The total length of Russia's borders with the Central Asian region is about 6,500 kilometers, or over 4,000 miles. As the Colonel S.V. Vostrikov lamented in his recent book, The Crises in the Post-Soviet Asia, "the newly formed borders of the Russian Federation are so 'transparent,' if not to say 'chimerical,' that they simply cannot play their basic defensive role."
Seeking to bolster Russia's sense of security, Moscow analysts are embracing Snesarev's idea of two types of frontier -- namely a state border and a so-called strategic border. "It is already a hundred years ago that General Snesarev pointed out that Russia's security frontier - whether some one likes it or not - runs not along the Aral or Amu-Darya, but along the Hindu-Kush [mountain range]," wrote the influential web publication Russkii Zhurnal.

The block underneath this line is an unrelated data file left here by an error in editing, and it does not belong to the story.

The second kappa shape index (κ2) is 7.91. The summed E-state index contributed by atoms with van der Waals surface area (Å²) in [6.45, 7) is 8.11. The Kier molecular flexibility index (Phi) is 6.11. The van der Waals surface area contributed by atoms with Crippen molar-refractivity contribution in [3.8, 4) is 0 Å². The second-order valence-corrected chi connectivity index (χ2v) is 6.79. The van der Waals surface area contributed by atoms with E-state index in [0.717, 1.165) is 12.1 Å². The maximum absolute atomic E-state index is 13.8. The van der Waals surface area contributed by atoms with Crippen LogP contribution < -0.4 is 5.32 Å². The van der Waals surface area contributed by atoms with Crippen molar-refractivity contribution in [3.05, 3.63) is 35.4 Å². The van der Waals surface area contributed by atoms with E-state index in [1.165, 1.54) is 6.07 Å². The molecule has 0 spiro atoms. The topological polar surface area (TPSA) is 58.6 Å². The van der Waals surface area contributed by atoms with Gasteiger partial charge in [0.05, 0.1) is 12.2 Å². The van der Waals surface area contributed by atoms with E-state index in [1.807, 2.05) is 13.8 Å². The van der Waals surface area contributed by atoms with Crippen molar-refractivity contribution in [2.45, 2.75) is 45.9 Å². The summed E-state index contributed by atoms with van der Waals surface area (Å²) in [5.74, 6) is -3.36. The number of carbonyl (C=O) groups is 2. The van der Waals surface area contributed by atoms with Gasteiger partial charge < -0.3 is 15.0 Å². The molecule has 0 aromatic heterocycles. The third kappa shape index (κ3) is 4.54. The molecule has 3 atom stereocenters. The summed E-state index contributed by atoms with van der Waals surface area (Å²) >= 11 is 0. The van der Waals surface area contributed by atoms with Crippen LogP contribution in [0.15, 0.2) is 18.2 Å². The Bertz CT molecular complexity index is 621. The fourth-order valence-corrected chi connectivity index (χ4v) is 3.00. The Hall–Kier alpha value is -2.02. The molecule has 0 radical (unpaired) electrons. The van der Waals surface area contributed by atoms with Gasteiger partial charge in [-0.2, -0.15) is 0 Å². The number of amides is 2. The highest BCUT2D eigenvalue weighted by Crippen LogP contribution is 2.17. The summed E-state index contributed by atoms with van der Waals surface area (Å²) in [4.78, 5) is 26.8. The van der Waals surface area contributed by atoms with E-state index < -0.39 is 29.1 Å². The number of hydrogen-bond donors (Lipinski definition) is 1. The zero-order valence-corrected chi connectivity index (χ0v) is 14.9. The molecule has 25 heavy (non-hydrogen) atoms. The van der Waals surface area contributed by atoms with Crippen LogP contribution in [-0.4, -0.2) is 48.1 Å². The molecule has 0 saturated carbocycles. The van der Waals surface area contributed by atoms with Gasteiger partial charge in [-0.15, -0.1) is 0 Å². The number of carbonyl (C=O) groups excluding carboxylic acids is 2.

Igor Torbakov is a freelance journalist who specializes in CIS political affairs. He holds an MA in History from Moscow State University and a PhD from the Ukrainian Academy of Sciences. He was a Regional Exchange Scholar at the Kennan Institute, Woodrow Wilson International Center for Scholars, Washington DC, 1995; Research Scholar at the Institute of Russian History, Russian Academy of Sciences, Moscow, 1988-1997; and Kiev correspondent for the Paris-based weekly Russkaya mysl, 1998-2000.